For Joseph “Amp” Fiddler, it’s been a lifelong journey of musical discoveries. After starting out in the group Enchantment, he became spellbound in the early ’80s by the sounds of Parliament and Funkadelic – and through hard work and determination, it only took two years before George Clinton hired him as a keyboard player.
Under Clinton’s glittering wings, from the mid-’80s to the mid-’90s, Amp Fiddler surveyed the tones and textures of dance music’s relationship with funk, soul and R&B, and brought his knowledge into the studio, working with house and techno producers like Moodymann, Carl Craig and Theo Parrish, and pop and soul masters like Maxwell, Prince and Sly & Robbie. As well as becoming a seasoned collaborator, over the years Amp Fiddler has released dozens of singles and EPs and five solo albums, the most recent being 2016’s Motor City Booty, a riotous adventure through electronic funk. Oh, and he introduced J Dilla and Q-Tip to the Akai MPC. In these excerpts from his densely-packed Fireside Chat, Amp Fiddler regales host Jeff Mao with studio tales that cross four decades.
My mom bought a piano before I was born. I’m the youngest of five; everybody was involved in music in one way or another. My older sister was constantly playing Motown. My sister under her was a hippie, and around the time that I was coming up she was bringing Black Panthers in the house and listening to all kinds of obscure music from rock & roll to blues to soul to funk. My brother under her was a jazz head and had a big record collection. I went to Federal Department Store with the brother who was next to me, Bubz, and my dad. I wanted a pogo stick, my dad said, “No,” and instead he bought my brother a bass guitar. I watched Bubz playing bass for a year, he really got good. Musicians were coming by the house all the time and I was like, “Wow, this is cool.” As I got older my mom kept asking me if I wanted to take [piano] lessons. I went one day and I was like, “No, I can’t do this. This is terrible.” I hated it.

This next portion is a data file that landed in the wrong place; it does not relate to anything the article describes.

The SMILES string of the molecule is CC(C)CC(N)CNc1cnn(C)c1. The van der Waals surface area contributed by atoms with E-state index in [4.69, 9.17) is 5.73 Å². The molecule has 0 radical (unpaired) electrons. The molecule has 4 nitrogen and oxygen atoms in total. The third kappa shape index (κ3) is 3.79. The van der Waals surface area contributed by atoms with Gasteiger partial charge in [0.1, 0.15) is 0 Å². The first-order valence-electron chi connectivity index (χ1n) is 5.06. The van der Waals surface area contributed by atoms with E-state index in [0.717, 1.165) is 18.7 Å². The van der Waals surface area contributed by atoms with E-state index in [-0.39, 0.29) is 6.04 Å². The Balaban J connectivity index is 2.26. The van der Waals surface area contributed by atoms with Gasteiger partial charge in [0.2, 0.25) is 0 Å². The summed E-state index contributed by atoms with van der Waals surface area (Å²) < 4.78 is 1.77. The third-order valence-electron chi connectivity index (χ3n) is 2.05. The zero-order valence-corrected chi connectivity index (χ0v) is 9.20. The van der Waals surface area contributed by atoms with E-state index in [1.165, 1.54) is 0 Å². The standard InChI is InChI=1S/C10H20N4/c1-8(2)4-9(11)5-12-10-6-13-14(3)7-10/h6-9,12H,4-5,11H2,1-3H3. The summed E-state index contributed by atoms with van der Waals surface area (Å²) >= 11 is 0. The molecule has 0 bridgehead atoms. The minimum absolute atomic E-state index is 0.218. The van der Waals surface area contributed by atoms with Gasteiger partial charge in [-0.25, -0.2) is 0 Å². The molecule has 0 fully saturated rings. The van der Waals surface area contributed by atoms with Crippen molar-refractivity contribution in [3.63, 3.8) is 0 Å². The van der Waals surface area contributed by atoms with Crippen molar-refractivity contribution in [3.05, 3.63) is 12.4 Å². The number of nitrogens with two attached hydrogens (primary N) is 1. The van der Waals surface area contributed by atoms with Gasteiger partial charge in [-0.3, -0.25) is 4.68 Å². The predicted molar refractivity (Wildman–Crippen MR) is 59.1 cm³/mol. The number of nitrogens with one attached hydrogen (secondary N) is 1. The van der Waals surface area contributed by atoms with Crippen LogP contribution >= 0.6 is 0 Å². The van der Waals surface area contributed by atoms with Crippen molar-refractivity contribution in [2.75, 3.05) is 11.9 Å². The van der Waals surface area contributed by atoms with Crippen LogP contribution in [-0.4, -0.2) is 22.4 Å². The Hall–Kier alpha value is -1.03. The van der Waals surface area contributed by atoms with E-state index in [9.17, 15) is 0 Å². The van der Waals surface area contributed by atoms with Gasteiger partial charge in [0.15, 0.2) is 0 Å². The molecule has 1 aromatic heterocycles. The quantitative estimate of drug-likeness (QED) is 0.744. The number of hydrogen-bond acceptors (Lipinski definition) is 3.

Everybody in my neighborhood was playing some kind of instrument. Garage bands [were] very prevalent at that time and everybody was jamming and playing together, so my friend Bill and I would go and steal pedals so that he could come back to the house and freak the guitar out and get some wild sounds. I was like, “Man, I’m tired of stealing shit. We’ve got to stop this.” I saw this sign saying [piano] lessons were seven dollars for half an hour. I signed up for lessons with this old lady, Ms. Whitney. She was about 87. I studied with her for a year and a half, and then I started going to college.
My first year in college I met the singer with Enchantment, who was the brother of a friend. He got me auditioned, and that was it. I was done with college, I was totally into music, [but] I was horrible. I was practicing all the time, [but] messed up the first gig at the Masonic Temple. It was a huge venue and it was packed and [I] kind of shuffled in with the band. I had my synthesizer and strings on sampler [but] the button was broken. I was super nervous and as soon as I started playing my parts the sound would go loud real fast, so all my friends out front [were] all looking back yelling at me, “Turn that thing down!”
I was great with my brother, we were jamming all the time in the house, [but] it took me a while to really get [my head] around playing with a band. I was probably three years [into] playing [before] I was really getting the funk. We did a little tour to Europe playing with Was (Not Was). I’d never been overseas before. It was a big breakthrough, it really opened my eyes to the world.